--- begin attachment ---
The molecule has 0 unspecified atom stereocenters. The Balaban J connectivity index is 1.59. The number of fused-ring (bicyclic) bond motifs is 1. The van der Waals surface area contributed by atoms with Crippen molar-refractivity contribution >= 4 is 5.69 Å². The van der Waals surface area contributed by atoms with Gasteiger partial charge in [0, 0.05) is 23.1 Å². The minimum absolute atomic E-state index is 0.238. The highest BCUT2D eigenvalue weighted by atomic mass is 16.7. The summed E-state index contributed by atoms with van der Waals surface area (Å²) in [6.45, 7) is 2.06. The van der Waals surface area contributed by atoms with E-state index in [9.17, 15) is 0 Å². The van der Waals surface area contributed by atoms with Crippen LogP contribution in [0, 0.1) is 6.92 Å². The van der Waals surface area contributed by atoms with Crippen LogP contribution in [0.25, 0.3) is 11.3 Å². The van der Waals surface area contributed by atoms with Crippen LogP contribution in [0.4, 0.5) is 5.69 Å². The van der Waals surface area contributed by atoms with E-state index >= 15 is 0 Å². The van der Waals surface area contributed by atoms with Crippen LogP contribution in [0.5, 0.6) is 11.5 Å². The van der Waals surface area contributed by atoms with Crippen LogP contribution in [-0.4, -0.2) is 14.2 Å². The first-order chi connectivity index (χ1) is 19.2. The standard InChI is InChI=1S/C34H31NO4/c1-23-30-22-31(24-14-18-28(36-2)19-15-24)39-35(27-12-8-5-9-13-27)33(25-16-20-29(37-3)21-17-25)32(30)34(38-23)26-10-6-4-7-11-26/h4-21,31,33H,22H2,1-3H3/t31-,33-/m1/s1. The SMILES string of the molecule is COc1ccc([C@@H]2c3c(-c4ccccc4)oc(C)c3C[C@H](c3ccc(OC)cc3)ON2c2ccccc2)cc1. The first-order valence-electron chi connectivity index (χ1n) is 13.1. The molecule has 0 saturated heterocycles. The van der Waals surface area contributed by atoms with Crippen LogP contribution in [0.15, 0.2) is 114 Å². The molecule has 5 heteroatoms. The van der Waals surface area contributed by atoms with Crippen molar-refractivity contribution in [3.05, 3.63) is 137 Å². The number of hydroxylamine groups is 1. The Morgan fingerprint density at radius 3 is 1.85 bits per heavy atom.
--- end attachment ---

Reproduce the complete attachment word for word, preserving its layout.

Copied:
The molecule has 0 unspecified atom stereocenters. The Balaban J connectivity index is 1.59. The number of fused-ring (bicyclic) bond motifs is 1. The van der Waals surface area contributed by atoms with Crippen molar-refractivity contribution >= 4 is 5.69 Å². The van der Waals surface area contributed by atoms with Gasteiger partial charge in [0, 0.05) is 23.1 Å². The minimum absolute atomic E-state index is 0.238. The highest BCUT2D eigenvalue weighted by atomic mass is 16.7. The summed E-state index contributed by atoms with van der Waals surface area (Å²) in [6.45, 7) is 2.06. The van der Waals surface area contributed by atoms with E-state index in [9.17, 15) is 0 Å². The van der Waals surface area contributed by atoms with Crippen LogP contribution in [0, 0.1) is 6.92 Å². The van der Waals surface area contributed by atoms with Crippen LogP contribution in [0.25, 0.3) is 11.3 Å². The van der Waals surface area contributed by atoms with Crippen LogP contribution in [0.4, 0.5) is 5.69 Å². The van der Waals surface area contributed by atoms with E-state index >= 15 is 0 Å². The van der Waals surface area contributed by atoms with Crippen LogP contribution in [0.5, 0.6) is 11.5 Å². The van der Waals surface area contributed by atoms with Crippen LogP contribution in [-0.4, -0.2) is 14.2 Å². The first-order chi connectivity index (χ1) is 19.2. The standard InChI is InChI=1S/C34H31NO4/c1-23-30-22-31(24-14-18-28(36-2)19-15-24)39-35(27-12-8-5-9-13-27)33(25-16-20-29(37-3)21-17-25)32(30)34(38-23)26-10-6-4-7-11-26/h4-21,31,33H,22H2,1-3H3/t31-,33-/m1/s1. The SMILES string of the molecule is COc1ccc([C@@H]2c3c(-c4ccccc4)oc(C)c3C[C@H](c3ccc(OC)cc3)ON2c2ccccc2)cc1. The first-order valence-electron chi connectivity index (χ1n) is 13.1. The molecule has 0 saturated heterocycles. The van der Waals surface area contributed by atoms with Crippen LogP contribution in [0.15, 0.2) is 114 Å². The molecule has 5 heteroatoms. The van der Waals surface area contributed by atoms with Crippen molar-refractivity contribution in [3.05, 3.63) is 137 Å². The number of hydroxylamine groups is 1. The Morgan fingerprint density at radius 3 is 1.85 bits per heavy atom.